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Archive for Saturday, June 23, 2007

New Senate legislation suggests cars will use less fuel, more electricity

June 23, 2007

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— The cars, SUVS and pickups people will buy in the years ahead are likely to use less fuel, and many will rely on ethanol or household electricity instead of gasoline.

The energy legislation pushed through the Senate this week provides a roadmap to the future, demanding higher automobile fuel economy, mandating huge increases in ethanol as a motor fuel and supporting more research into building "plug-in" hybrid-electric vehicles.

While Senate Republicans complained that the bill does nothing to increase domestic oil production, Democrats said that's because the nation must move energy policy away from its heavy reliance on oil.

The House is preparing its own version.

The Senate bill requires automakers to increase fuel economy to 35 miles per gallon, about a 40 percent increase over what cars, sport utility vehicles and small trucks are required to achieve now. It would lump all the vehicles under a single regulation, but also give manufacturers flexibility so large SUVs wouldn't have to meet the same requirements as smaller cars.

It requires a yearly increase of ethanol production to 36 billion gallons a year by 2022, a sevenfold increase from today. By 2015 half of the new vehicles offered to buyers - as many as 10 million - will have to be capable of running on 85 percent ethanol, biodiesel or some other alternative energy source.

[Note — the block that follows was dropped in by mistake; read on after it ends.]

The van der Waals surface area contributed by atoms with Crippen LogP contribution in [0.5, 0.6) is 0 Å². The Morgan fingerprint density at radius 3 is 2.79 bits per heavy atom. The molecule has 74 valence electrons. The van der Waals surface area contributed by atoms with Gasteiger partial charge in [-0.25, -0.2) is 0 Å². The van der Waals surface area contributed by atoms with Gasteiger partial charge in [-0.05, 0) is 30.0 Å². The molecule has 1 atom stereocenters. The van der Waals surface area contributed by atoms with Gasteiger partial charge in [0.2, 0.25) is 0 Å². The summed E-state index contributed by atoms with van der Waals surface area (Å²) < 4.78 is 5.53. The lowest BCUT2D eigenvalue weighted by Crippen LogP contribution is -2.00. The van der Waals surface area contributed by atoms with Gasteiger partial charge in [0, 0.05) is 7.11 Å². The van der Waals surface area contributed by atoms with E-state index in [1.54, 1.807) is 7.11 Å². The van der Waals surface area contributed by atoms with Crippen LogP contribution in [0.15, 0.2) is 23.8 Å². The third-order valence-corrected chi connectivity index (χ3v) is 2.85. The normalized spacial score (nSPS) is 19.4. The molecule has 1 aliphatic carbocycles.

Ford Motor Co. is committed to increasing auto fuel economy, said Alan Mulally, the company's chief executive officer. "It's what customers want. It's what they value."

Comments

Ragingbear 6 years, 9 months ago

It's 2007, we should have had flying cars for at least 6 years by now dangit!

And where are my jetpacks, and direct neural interface ports in our heads to connect directly to the Internet for that matter?

Oh, and sexy female robots so that geeks like myself can have a hot babe willing to do whatever we tell them to do. We were promised those, and Japan has failed to deliver. We still got at least 20-30 years before we see that.

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